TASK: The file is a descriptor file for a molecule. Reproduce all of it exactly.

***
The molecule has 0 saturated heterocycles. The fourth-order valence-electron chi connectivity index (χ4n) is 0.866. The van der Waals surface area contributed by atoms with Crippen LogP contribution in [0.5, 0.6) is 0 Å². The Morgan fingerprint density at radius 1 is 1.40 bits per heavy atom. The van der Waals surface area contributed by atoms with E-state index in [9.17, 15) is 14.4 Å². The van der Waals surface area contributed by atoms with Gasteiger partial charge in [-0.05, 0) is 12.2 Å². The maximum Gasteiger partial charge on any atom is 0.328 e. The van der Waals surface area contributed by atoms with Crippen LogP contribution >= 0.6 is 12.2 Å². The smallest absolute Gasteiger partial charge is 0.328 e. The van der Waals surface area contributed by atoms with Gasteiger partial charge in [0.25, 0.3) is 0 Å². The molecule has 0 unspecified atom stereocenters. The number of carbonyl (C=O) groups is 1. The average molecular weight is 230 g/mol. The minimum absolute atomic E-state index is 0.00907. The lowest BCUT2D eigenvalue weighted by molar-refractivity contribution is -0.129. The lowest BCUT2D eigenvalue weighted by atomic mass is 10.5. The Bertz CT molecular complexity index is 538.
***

The molecule has 0 saturated heterocycles. The fourth-order valence-electron chi connectivity index (χ4n) is 0.866. The van der Waals surface area contributed by atoms with Crippen LogP contribution in [0.5, 0.6) is 0 Å². The Morgan fingerprint density at radius 1 is 1.40 bits per heavy atom. The van der Waals surface area contributed by atoms with E-state index in [9.17, 15) is 14.4 Å². The van der Waals surface area contributed by atoms with Gasteiger partial charge in [-0.05, 0) is 12.2 Å². The maximum Gasteiger partial charge on any atom is 0.328 e. The van der Waals surface area contributed by atoms with Crippen LogP contribution >= 0.6 is 12.2 Å². The smallest absolute Gasteiger partial charge is 0.328 e. The van der Waals surface area contributed by atoms with Gasteiger partial charge in [0.25, 0.3) is 0 Å². The molecule has 0 unspecified atom stereocenters. The number of carbonyl (C=O) groups is 1. The average molecular weight is 230 g/mol. The minimum absolute atomic E-state index is 0.00907. The lowest BCUT2D eigenvalue weighted by molar-refractivity contribution is -0.129. The lowest BCUT2D eigenvalue weighted by atomic mass is 10.5. The Bertz CT molecular complexity index is 538.